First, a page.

Facebook vs. Amazon
Can Facebook Challenge Amazon
for eCommerce Supremacy?
Listen to the audio version of this article below.
Amazon Changed Everything
I’ve been in eCommerce since 2000 — an eternity in the digital world. I look back fondly on the days when you just had to be better than the other guy. It usually involved a tweak: product packaging for added value, SEO and AdWords bids to drive traffic, or checkout processes to reduce friction in the conversion funnel. We took pride in being small enough to pivot quickly to stay near the top.
Then this bookseller called Amazon came along and changed everything. At first they offered low prices and fast delivery. Now they offer something that makes most eCommerce companies cringe — EVERYTHING! It used to be that Google was the first place shoppers would go to find the products they want. Now they go directly to Amazon and, unless you’re selling on Amazon, your potential customers may never know you exist.
The mobile society we live in today is continuing to change the way we shop. It’s still difficult for many eCommerce companies to get conversions on mobile devices.
- Users want to complete the process in as few steps as necessary
- It’s difficult to type on mobile devices, so stored information is important
- As good as mobile sites are becoming, it is hard to beat the experience of a well-built native app
Most experts will tell you that you need to build an app for your store. For companies like Target and Lowe’s, that is sound advice. Here’s why it’s not practical for most eCommerce companies:
- Infrequent purchases — There are things that I’ll buy once every few years. I’m not giving up precious storage on my iPhone to get an app for that.
- Immature market — Yes, I still think eCommerce apps have a long way to go. There is still room for best practices to be developed and jumping from app to app with different conversion paths makes purchasing a frustrating experience.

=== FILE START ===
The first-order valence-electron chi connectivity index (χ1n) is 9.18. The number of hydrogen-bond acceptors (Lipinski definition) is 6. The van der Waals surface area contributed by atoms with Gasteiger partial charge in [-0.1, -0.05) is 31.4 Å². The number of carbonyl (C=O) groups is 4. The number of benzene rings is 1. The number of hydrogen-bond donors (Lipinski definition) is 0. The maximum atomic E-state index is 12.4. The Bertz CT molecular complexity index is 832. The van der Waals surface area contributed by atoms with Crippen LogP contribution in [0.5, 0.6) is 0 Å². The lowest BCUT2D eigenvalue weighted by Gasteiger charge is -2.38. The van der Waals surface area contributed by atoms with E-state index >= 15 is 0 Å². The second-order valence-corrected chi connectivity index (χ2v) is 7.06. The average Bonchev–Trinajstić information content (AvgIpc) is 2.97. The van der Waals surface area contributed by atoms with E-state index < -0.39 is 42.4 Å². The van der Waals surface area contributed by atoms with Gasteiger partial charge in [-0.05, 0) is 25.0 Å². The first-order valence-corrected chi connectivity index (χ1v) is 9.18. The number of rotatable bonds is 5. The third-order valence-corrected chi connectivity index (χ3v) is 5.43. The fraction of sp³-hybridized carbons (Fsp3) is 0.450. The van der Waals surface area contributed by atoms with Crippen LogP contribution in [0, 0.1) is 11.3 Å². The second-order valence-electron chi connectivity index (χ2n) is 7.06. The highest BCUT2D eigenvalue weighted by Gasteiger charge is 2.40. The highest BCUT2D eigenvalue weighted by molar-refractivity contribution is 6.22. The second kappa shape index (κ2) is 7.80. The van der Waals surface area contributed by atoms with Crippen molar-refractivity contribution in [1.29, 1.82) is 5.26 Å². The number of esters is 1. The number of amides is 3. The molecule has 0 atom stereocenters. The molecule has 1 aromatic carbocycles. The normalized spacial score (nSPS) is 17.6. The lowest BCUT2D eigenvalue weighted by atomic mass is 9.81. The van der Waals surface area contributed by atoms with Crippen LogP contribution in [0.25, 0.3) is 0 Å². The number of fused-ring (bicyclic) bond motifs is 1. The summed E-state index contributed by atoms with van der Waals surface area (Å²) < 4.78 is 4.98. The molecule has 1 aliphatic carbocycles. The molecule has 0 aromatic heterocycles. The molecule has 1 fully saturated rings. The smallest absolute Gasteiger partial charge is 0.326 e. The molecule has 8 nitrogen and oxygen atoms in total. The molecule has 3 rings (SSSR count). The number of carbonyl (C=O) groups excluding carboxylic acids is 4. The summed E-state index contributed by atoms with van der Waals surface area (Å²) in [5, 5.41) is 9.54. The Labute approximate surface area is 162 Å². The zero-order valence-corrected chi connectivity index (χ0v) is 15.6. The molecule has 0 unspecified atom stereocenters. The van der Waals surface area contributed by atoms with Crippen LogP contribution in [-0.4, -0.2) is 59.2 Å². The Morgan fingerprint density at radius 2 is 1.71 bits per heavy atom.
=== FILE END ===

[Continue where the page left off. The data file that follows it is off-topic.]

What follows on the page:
- It’s too easy to build a bad app — With all of the tools out there and API’s, almost anyone can build an app, but they rarely build a good app. I’d rather visit a mobile website than use most of the horrid eCommerce apps out there today.
This gives Amazon an even stronger stranglehold on the eCommerce market. One app to download. One app to understand. One app to update. One app to buy almost anything we can imagine.
Can anyone compete or do we just submit to our eCommerce overlord, Amazon?
Facebook and eCommerce?
We’ve known for a while now that Facebook has been toying with eCommerce. Let me paint a quick picture:
- Facebook has been accepting various forms of payments from advertisers. These payment methods are stored for future use.
- Facebook is using this same payment system to allow quick and easy friend-to-friend payments through Messenger.
- Facebook launched Businesses on Messenger during F8 this year allowing consumers to receive transactional messages about purchases through messenger and communicate directly with businesses.
- Facebook Product ads allow businesses to upload their product catalog to Facebook. Now individual products and related products can be used to retarget to customers
- Facebook has been experimenting with a “Buy” button on Ads since last July that allows consumers to purchase a product they saw on another website without leaving the Facebook app.
All of these components together lead to the beginning of what could be strong eCommerce competition for Amazon.
What Facebook Needs
I love the idea of retargeting combined with a “buy” button. I find a product on a site, come across it again in a Facebook Ad, tap the buy button and complete the purchase without leaving the app.
The problem is this requires me to have visited another website with the intent to buy. In order for Facebook to be a true eCommerce hub, people need to begin the shopping process on Facebook. To pull that off, they’ll need a few key components:
- A central location for products — A stand-alone Facebook Shopping app
- A practical way for users to find products (search) — Facebook has made major changes to its search feature in the past few months. Including a product category will be important for discovery.
Next up: Pinterest
Pinterest already has the catalog and search capabilities in place. A buy button is reportedly in the works.
So, what do you think? Does Facebook have a shot at knocking Amazon off the top of the eCommerce food chain?